The idea is to give most IP away for free and seek to establish positive industrial partnerships. There are three simple conditions: the university retains the right to continue teaching and researching in the area; if the IP leads to a successful product, the company will acknowledge that the university was the source of the idea; if the IP is not developed in an agreed upon time frame (usually three years) the university may reclaim it so it can be offered to others.
The idea here is to do what universities have always done – generate and transfer knowledge for the public good.
But the easy access model doesn’t mean that all IP will be given away. In some cases, the university may sense a blockbuster is on the horizon and choose to protect the IP through conventional means. This would be rare, however, so legal costs and negative negotiations are reduced.
In some cases, the university may make an incorrect call and give away valuable IP but that is something most academics and the university management have chosen to accept. The contribution to society and the positive publicity from a functional industrial relationship will just have to compensate us for any lost royalty revenue.
In this context, it is interesting that many universities have also decided to give away certain courses, as massive online open courses (MOOCs), again presumably to obtain intangible rather than tangible benefits. UNSW is doing this in partnership with Coursera.
The third advance in bridging the gap – the growing history of engagement – reflects concerted policy efforts by governments and individual universities to build formal and informal research partnerships. Schemes such as the Australian Research Council Linkage Grants, where industry partners and the federal government both make a contribution to the cost of projects, have been important in encouraging academics and industry to seek out partnerships.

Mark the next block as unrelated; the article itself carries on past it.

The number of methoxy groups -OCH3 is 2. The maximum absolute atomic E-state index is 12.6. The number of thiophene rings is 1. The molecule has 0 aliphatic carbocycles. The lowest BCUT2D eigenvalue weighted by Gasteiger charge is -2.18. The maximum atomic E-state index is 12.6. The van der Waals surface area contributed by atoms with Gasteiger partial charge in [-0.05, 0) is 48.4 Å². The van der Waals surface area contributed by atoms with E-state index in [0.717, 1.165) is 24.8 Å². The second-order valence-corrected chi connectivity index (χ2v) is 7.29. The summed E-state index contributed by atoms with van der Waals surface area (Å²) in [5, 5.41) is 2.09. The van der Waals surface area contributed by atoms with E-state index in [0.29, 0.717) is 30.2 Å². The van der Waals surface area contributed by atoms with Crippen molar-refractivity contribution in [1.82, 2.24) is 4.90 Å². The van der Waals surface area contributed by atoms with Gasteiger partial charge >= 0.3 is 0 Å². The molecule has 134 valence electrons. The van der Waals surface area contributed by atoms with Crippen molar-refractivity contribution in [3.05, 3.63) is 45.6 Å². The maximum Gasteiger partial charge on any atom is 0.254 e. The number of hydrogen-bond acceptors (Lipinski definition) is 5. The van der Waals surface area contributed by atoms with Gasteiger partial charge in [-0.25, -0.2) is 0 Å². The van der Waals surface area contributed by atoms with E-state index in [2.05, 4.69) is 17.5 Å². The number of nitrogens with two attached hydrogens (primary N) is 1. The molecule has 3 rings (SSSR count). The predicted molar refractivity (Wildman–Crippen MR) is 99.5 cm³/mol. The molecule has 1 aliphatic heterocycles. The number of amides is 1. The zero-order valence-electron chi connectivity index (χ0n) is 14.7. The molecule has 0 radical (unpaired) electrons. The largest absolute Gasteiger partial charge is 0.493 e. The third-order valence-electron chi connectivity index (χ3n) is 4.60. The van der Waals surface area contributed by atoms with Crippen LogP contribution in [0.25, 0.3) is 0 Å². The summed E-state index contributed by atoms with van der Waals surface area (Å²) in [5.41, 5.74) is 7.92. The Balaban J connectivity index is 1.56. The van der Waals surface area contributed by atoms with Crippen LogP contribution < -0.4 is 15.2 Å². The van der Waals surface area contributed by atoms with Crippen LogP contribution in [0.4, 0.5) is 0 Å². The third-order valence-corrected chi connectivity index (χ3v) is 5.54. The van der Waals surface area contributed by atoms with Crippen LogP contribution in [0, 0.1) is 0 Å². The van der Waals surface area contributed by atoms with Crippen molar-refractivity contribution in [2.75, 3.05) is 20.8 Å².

The Cooperative Research Centres (CRCs) have also facilitated contact between universities and multiple industry partners. Views on CRCs have been mixed. Critics point out the high administrative costs and large collaborative umbrella networks under which mediocrity can hide. But some CRCs have been spectacularly successful and have made genuine contributions to science and society.
The personal relationships that are formed through the ARC Linkage and CRC schemes, as well as conventional contract research systems, can facilitate future collaborations. To maximise the relationships, the faculty of science at UNSW has appointed professor Veena Sahajwalla associate dean for strategic industry relations. The university also has well-established faculty advisory councils to further promote network building and collaboration. The creation of the Michael Crouch Innovation Centre, supported by an important philanthropic gift, will be another step in facilitating the translation of science through business.
We also offer a degree called the bachelor of science and business, which brings staff together across faculties and also contributes to creating a culture of interdisciplinary achievement.
So the pathway to closer collaborations between universities and industry is becoming more clear and one hopes that these two cultures will work together more and more.
We must never forget, however, that the most important collaborations are those where each partner offers a different and distinct capability. Universities are like businesses but they do not provide dividends to shareholders and they enjoy taxpayer funding.
Their research role is to explore, sometimes probing very deeply over long periods of time in an attempt to answer not the questions of today but the questions of tomorrow or to establish new empires of knowledge. Universities are there to do things, including long-term projects, that the market system is not likely or able to support.
Successful businesses, on the other hand, have to produce products for today, as well as plan for the future. Businesses have to keep one step ahead of their ever-present competitors, so time and short-term outputs are important.
We are different but working together can help us progress. Most importantly, it can provide opportunities for our students to trial possible careers, for businesses to recruit suitable students, and for staff in both kinds of organisations to assess empirically the side of the university/business fence where the grass is greenest and their talents are best suited.
Professor Merlin Crossley is Dean of Science at UNSW.
This opinion piece first appeared in Campus Review.